From Italy to the UK: The Ercol legacy

We look at the story of beloved British brand, Ercol, and chart its development into sister brand L.Ercolani today; a brand we love for its belief in fusing the preservation of legacy and heritage with modern and contemporary collaborations.

Ercol, the iconic British brand that celebrates the use of natural wood and craftsmanship brought to the masses has its roots in the small Italian town of Sant Angelo, Vado,a town that lies close to the walled City of Urbino (the birthplace of Raphael). 

Lucian R. Ercolai (affectionately known as “The Old Man” in his business) was the son of a carpenter who had worked on picture frames in Florence's Uffizi Gallery. The family migrated to Walthamstow in search of work. It was here that the young Lucian studied, firstly at The Salvation Army School, and secondly, furniture design at the Shoreditch Technical Institute. 

After stints working for renowned British furniture makers Parker Knoll and G-Plan, he founded Ercol in 1920, in the “furniture capital of the UK", High Wycombe.

By all accounts, Lucian was a tour de force, a magnetic personality full of charm and his vision permeates through every bit of the brand’s fabric and DNA today.In the words of The Evening Standard:


“His goal was to make furniture that was well-designed in a good working environment by craftsmen who took pride in their jobs. The ethos still rings true.”


The Ercol style has much in common with its Scandinavian peers of the time, such as Carl Hansen; a commitment to natural materials, a mission to make great design affordable to all and a simple, functionalist and organic form that can take advantage of innovations in mass production.


During the Second World War, Lucian Ercolani was asked by the British Government to manufacture 100,000 Windsor chairs by the Board of Trade as part of the Government’s Utility Scheme. It was the first company to use elder as a mass production material and make chairs that reflected the contemporary aesthetic back then - splayed legs and organic forms.

L Ercolini - where past, present and future meet

The launch of Ercols sister brand in 2021, L Ercolani, pays homage to Lucian’s legacy through the archives (previously known as Originals) but also acts as a contemporary and forward looking platform with collaborations with global names such as Norm Architects, Lars Beller and Matthew Hilton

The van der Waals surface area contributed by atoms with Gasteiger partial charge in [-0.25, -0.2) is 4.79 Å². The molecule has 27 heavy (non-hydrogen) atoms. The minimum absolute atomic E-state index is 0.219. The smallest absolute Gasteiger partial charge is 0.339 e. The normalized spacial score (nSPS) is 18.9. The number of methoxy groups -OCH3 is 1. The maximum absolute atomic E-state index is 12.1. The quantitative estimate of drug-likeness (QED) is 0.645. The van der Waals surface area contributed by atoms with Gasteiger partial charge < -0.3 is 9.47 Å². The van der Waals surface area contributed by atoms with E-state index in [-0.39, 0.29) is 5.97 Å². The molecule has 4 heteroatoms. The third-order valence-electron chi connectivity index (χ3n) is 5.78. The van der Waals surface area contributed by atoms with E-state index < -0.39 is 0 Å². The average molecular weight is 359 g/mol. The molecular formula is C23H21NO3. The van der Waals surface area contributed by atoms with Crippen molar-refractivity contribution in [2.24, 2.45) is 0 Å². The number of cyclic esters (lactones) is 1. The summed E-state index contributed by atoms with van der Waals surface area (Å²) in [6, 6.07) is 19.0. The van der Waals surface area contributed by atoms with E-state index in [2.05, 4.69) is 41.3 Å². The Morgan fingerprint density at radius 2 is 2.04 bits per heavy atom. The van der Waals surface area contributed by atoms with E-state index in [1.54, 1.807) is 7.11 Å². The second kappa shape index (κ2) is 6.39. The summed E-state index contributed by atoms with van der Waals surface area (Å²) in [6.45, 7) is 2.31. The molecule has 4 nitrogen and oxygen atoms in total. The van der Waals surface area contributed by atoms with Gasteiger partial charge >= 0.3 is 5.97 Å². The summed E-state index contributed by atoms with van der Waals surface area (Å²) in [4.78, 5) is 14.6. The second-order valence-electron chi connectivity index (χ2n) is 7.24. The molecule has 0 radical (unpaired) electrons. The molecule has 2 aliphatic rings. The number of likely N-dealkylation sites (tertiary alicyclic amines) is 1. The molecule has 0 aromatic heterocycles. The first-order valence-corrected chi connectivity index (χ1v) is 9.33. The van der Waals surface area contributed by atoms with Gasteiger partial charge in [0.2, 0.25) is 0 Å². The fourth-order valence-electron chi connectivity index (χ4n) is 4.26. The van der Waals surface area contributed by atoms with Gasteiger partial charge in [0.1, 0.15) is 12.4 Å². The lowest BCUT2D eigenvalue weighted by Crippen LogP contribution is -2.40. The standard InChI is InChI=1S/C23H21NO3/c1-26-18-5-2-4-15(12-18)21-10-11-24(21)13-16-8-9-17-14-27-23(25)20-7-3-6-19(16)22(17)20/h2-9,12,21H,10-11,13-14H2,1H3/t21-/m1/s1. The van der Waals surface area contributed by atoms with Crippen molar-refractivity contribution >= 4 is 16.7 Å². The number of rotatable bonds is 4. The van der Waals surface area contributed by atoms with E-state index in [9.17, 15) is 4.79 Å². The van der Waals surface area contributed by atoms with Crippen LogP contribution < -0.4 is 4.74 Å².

The business today is run by Lucian’s great-grandson, Henry Tadros, and is the home for classic furniture designs such as The Butterfly Chair, The Utility Chair and one of our personal favourites the Studio Couch. They say:

"We believe that the key parameters in quality furniture are form and function. Our furniture is designed with delicate visuals and soft, haptic qualities that make every space, from intimate residences to corporate office environments, warm and inviting."

The Utility Chair

 Designed by Lician R Ercolani in the 1950s, this classic chair is subtle and inviting. Built to “inspire comfort and connection” the Utility Armchair is a collector’s piece. The epitome of our “buy once, keep forever’ belief, the chair is an example of minimalism perfection with a classic Windsor back-rest and the steam-bent ash bow, the chair comes in multiple finishes including the Modern Tones colour palette created by Chrisian Møller Anderson.

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The Butterfly Chair

The iconic, modest, wonderful Butterfly Chair. Designed in 1956 by Lucian Ercolani, the sculpted curves and refined lines have made this a mid-century classic.

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The Treviso Desk

Designed by Matthew Hilton, and a popular part of the home office upgrades we’ve seen over the last few years, The Treviso Desk offers a pared-back design with a clean aesthetic and plenty of storage, including a hole at the rear for cables. 

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For more inspiration, view the entire L.Ercolani collection

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